Scaling down to the inner realm, I have witnessed tearful testimonials from those freed from years of guilt, shame, or resentment after learning our brain’s creation story—that is, how the brain, with its embedded instincts, reflects an evolutionary trajectory from reptilian ancestors to early mammals, primates, and hominids. Others are grateful for the practical tools for improving lives and relationships that an evolutionary understanding of human nature affords. Still others have found that the supernatural claims that linger in the creeds and liturgies need not drive them from cherished traditions of their faith.
Sanity, health, and joy each emerge and are sustained only in right relationship with reality. Thank God for Evolution is thus a call to integrity, to wholeness, to sustainability—individually and collectively. In the year since its publication, events have validated and expanded the understanding of deep integrity outlined herein. From sex scandals in politics to crimes of greed on Wall Street, the underbelly of modernity and postmodernity is now vividly apparent. Thanks to discoveries in evolutionary psychology and evolutionary brain science, however, we can begin to improve institutions so that vital social structures can thrive despite human foibles. Equally, we can look to a future in which religious worldviews are free of the fundamentalism that fuels extremism.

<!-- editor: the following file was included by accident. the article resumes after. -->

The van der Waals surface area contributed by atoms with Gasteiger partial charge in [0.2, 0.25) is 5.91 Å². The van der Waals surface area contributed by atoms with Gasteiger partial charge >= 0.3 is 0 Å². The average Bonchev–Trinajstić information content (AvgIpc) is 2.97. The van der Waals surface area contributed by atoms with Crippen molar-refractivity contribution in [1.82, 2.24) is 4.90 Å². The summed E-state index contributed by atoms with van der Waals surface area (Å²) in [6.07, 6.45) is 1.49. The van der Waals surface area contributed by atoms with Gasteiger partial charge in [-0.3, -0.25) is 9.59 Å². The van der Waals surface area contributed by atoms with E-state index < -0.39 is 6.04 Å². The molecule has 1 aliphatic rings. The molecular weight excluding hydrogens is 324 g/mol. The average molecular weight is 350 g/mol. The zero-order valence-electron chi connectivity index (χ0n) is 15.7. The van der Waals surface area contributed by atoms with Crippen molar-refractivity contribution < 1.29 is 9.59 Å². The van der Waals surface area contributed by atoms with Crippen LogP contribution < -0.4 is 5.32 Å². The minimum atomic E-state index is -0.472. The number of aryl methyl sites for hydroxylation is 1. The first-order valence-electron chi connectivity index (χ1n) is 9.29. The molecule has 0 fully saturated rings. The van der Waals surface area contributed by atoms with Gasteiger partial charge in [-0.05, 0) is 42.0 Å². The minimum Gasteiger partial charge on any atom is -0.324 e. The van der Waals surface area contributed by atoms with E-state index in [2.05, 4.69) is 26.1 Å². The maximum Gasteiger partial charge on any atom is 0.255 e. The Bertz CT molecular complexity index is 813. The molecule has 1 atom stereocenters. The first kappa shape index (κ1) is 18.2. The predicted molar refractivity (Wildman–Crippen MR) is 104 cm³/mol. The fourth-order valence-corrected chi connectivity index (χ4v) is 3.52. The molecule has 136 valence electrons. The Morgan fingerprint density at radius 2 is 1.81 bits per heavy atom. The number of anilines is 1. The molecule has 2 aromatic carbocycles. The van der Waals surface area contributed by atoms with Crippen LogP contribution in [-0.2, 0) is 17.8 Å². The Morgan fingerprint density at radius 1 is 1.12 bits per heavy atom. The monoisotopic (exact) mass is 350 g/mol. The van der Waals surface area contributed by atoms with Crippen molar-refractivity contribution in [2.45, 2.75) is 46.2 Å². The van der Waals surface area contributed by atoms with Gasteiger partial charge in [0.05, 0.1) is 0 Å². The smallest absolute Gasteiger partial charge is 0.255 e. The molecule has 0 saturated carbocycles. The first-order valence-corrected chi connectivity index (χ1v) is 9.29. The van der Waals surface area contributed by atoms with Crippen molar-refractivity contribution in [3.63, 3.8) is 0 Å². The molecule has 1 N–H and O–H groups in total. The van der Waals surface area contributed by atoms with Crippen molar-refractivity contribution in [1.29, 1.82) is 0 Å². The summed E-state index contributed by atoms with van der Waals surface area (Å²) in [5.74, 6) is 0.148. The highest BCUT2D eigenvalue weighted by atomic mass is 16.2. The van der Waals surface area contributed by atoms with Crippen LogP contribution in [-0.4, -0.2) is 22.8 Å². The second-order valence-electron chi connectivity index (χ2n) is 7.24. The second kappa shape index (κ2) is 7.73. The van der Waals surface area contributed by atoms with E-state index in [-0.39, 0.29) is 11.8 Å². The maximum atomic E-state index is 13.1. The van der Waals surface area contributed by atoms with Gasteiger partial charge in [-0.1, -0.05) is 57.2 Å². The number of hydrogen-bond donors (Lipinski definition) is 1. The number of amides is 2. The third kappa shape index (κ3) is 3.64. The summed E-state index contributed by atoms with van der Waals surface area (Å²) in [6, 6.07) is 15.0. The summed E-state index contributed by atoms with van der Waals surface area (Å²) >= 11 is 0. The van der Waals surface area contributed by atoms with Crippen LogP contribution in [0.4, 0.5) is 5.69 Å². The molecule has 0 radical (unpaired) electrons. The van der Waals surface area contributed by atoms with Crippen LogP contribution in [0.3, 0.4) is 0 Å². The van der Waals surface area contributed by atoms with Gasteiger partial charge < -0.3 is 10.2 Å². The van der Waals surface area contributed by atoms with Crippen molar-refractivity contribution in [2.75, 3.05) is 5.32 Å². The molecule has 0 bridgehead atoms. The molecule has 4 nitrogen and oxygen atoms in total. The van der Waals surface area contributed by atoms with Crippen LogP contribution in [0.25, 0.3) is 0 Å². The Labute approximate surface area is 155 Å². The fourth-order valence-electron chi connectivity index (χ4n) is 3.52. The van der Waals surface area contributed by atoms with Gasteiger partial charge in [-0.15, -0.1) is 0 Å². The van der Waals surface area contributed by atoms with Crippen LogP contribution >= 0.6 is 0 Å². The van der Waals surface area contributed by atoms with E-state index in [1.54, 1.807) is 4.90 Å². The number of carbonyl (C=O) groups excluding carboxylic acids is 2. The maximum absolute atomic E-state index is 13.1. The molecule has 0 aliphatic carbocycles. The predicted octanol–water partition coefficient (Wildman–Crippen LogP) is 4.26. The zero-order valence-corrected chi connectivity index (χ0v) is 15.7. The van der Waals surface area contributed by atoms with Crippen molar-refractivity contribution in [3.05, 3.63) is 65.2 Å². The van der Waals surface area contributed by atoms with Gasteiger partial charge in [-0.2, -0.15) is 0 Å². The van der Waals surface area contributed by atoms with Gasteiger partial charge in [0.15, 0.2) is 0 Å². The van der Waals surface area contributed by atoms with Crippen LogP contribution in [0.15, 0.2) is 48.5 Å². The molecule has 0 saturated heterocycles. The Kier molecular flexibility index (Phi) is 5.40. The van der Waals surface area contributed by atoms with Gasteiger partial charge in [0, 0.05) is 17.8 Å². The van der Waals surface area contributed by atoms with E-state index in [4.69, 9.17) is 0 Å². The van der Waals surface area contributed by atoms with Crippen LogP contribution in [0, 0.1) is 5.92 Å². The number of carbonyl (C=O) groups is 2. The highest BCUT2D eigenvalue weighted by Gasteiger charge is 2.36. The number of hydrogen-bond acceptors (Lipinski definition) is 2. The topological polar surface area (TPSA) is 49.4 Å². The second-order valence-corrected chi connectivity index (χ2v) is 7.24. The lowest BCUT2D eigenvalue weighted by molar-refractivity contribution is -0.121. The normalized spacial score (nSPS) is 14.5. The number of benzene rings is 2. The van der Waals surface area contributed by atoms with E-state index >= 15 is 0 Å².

How was the world made? Why do earthquakes, tornados, and other bad things happen? Why must we die? And why do different peoples answer these questions in different ways? The big questions that children have always asked and will continue to ask cannot be answered by the powers of human perception alone. Ancient cultures gave so-called supernatural answers to these questions, but those answers were not truly supernatural—they were prenatural. Prior to advances in technology and scientific ways of testing truth claims, factual answers were simply unavailable. It was not just difficult to understand infection before microscopes brought bacteria into focus; it was impossible. Without an evolutionary worldview, it is similarly impossible to understand ourselves, our world, and what is required for humanity to survive. For religious leaders today to rely on prenatural answers puts them at odds not only with science but with one another—dangerously so. Their resistance, however, does make sense. Until scientific discoveries are fleshed into the life-giving forms of beauty and goodness (as well as truth and utility), scriptural literalism will command power and influence.
A meaningful view of evolution is good news for individuals and families, and also for communities, nations, and our world.
It is good news at these larger levels because a sacred, deep-time understanding of history and our evolutionary heritage is the very foundation needed for facing global challenges of our own making. It will encourage us to act, moreover, with compassion and inspired dedication. I offer this book and its stories of awakening toward this noble and necessary end.
» Hear Michael Dowd read the new preface to the paperback here.